This is no different than their being thuggish in their tactics and not helping their friend. It isn't the GM's job to adjust things to their tactics. It is their job to adjust their tactics to what they are facing.

Now, there were some disagreements, as happens. In particular, the claim was made that this position encouraged murderhoboism and harbors mismatched game expectations. 

Muderhoboism

Players being required to think before they act are not encouraged to be murderhobos. Quite the opposite. Allowing players to assume that they can simply murder anyone they meet  encourages murderhoboism.

The GM is under no obligation to tell the players which NPCs they can successfully murder and which they cannot before combat begins. In fact, doing so reinforces murderhoboing. I don't know if that can be overstated.

Mismatched Game Expectations

Likewise, mismatched expectations are a result of expecting the game milieu to adapt to you, rather than expecting play to adapt to the situations you encounter.

This doesn't assume that the players and the GM will come to the same conclusion about a specific situation. It assumes that it is the player's responsibility to draw conclusions and act accordingly. What the GM wants, does not want, or expects has nothing to do with it. If the players come up with a way to completely and utterly defeat what the GM had imagined was going to be a major challenge - good for them! We will discuss this again in reference to player agency later.

Likewise, it is the player's responsibility to seek out information. It is not the GM's responsibility to hand it to them on a platter. Not surprisingly, if a player doesn't realize that committing murder has consequences, the root cause is either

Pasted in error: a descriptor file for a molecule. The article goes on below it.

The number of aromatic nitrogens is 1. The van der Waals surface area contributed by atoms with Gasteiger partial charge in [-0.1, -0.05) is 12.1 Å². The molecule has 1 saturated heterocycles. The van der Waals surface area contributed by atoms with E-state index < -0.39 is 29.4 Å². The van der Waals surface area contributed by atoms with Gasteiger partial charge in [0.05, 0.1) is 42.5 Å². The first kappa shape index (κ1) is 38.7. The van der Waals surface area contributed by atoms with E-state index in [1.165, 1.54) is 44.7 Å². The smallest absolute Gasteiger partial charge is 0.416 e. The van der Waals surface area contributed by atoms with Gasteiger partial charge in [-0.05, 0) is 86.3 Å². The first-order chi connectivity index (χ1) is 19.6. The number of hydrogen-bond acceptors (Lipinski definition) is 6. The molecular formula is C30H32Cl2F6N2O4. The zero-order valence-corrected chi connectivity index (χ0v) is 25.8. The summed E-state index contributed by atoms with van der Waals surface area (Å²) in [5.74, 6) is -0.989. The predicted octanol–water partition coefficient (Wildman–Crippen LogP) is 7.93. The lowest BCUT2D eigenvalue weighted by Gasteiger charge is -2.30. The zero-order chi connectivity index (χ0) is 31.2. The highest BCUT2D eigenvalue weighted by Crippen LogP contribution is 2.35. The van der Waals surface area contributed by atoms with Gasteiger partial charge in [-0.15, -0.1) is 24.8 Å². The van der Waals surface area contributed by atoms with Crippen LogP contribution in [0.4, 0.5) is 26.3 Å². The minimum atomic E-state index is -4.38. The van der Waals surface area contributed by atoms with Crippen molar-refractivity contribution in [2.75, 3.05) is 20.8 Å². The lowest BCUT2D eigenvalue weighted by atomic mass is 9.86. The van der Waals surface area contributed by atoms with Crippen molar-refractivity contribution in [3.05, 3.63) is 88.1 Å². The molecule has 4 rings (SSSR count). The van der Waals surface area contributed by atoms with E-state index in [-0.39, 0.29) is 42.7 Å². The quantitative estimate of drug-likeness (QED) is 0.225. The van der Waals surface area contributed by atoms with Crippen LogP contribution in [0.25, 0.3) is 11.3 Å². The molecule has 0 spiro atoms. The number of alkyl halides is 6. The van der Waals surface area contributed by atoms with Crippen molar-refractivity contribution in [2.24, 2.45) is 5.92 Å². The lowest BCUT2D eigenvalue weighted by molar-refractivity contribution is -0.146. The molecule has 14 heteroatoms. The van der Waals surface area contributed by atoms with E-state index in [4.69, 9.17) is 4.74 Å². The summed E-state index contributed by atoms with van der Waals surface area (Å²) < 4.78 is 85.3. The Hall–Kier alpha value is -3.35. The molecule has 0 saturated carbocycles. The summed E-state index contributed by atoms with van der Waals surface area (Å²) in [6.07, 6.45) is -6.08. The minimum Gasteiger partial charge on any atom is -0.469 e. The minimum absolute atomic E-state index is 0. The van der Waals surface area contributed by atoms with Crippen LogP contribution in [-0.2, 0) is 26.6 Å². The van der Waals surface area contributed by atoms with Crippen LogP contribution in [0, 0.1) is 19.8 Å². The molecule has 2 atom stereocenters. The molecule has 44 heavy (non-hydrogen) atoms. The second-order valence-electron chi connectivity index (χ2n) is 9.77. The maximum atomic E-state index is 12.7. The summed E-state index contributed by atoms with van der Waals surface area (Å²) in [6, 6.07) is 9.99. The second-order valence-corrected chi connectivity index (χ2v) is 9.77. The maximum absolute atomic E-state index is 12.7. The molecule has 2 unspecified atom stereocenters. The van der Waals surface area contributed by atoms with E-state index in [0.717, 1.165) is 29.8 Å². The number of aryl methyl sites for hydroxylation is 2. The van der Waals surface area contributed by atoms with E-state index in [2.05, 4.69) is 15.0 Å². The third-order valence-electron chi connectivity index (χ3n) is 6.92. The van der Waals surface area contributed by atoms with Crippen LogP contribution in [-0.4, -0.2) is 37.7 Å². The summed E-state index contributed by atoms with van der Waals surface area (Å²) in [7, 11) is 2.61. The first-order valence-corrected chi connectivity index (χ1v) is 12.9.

(1) the GM never enforces rational consequences, or

(2) the player really isn't thinking things through.

In case (1), yes, the GM is to blame. Because consequences are not "obfuscated"; they are pretty direct. Otherwise it is entirely on the players involved.

The GM might want to ensure that he communicated that a chasm was 100' across before the thief tries to jump across it, but the GM is not obligated to remind the thief that they can't make that jump. That decision is made by the player. Not pointing out that the thief cannot possibly make that jump (barring magic or some unusual circumstances) is not obfuscating information, and it is not failure to communicate.

The disagreement is not about whether or not the players know there will be consequence; it is about whether or not they should know what those consequences will be before they act.

If you are playing a traditional role-playing game, you can examine things like the combat rules to know how absurd it would be to expect fully informed decisions. If you decide to attack, you do not know whether or not you will hit until you roll. You do not know how much damage you do (if you hit) until you roll (in most games). The game itself is designed to prevent you from knowing the outcome.

(Including the GM. They may know AC, attack modifiers, damage range, hit points, etc., but they are not omniscient. They don't know how things will play out until the dice hit the table - in some games moreso than in others!)

The same thing goes for skill checks. Checking for traps does not necessarily mean finding traps. Trying to climb a wall does not mean that you will even be able to start, let alone offer a guarantee that you will not fall.

The GM's job is to provide the context for choices made by the players. The players' job is to make choices (including seeking out more context). The GM then determines the consequences of the choices (either through die rolls or some other method), creating the new context for the next set of choices.

It is, emphatically, not the GM's job to determine whether or not the players understand the situation outside of information their characters have. It is the job of the players to decide how much context they need. If they feel they do not have enough context, the game is full of ways to gain more. Asking questions and proceeding cautiously is just the most obvious.